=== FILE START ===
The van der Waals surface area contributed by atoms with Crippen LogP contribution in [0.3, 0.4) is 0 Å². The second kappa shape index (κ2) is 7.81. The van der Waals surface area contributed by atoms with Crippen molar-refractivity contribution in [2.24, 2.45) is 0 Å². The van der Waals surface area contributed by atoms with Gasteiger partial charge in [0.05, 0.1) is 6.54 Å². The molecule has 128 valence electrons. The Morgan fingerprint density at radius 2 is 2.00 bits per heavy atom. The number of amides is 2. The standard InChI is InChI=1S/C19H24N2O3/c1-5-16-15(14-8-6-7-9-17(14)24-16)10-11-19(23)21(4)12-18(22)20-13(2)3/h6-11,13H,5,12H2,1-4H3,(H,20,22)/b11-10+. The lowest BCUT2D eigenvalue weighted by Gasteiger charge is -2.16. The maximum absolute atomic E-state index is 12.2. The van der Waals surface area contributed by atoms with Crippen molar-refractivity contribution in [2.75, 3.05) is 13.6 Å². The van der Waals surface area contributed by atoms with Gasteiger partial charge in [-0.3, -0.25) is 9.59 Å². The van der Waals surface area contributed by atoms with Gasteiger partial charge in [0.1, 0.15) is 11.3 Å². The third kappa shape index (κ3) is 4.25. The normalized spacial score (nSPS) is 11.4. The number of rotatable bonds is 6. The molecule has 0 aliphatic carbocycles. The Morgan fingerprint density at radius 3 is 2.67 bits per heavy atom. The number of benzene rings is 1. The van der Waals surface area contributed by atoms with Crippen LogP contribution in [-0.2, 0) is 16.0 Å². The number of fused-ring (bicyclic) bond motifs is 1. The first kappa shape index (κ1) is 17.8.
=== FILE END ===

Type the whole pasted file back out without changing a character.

The van der Waals surface area contributed by atoms with Crippen LogP contribution in [0.3, 0.4) is 0 Å². The second kappa shape index (κ2) is 7.81. The van der Waals surface area contributed by atoms with Crippen molar-refractivity contribution in [2.24, 2.45) is 0 Å². The van der Waals surface area contributed by atoms with Gasteiger partial charge in [0.05, 0.1) is 6.54 Å². The molecule has 128 valence electrons. The Morgan fingerprint density at radius 2 is 2.00 bits per heavy atom. The number of amides is 2. The standard InChI is InChI=1S/C19H24N2O3/c1-5-16-15(14-8-6-7-9-17(14)24-16)10-11-19(23)21(4)12-18(22)20-13(2)3/h6-11,13H,5,12H2,1-4H3,(H,20,22)/b11-10+. The lowest BCUT2D eigenvalue weighted by Gasteiger charge is -2.16. The maximum absolute atomic E-state index is 12.2. The van der Waals surface area contributed by atoms with Crippen molar-refractivity contribution in [2.75, 3.05) is 13.6 Å². The van der Waals surface area contributed by atoms with Gasteiger partial charge in [-0.3, -0.25) is 9.59 Å². The van der Waals surface area contributed by atoms with Gasteiger partial charge in [0.1, 0.15) is 11.3 Å². The third kappa shape index (κ3) is 4.25. The normalized spacial score (nSPS) is 11.4. The number of rotatable bonds is 6. The molecule has 0 aliphatic carbocycles. The Morgan fingerprint density at radius 3 is 2.67 bits per heavy atom. The number of benzene rings is 1. The van der Waals surface area contributed by atoms with Crippen LogP contribution in [-0.2, 0) is 16.0 Å². The number of fused-ring (bicyclic) bond motifs is 1. The first kappa shape index (κ1) is 17.8.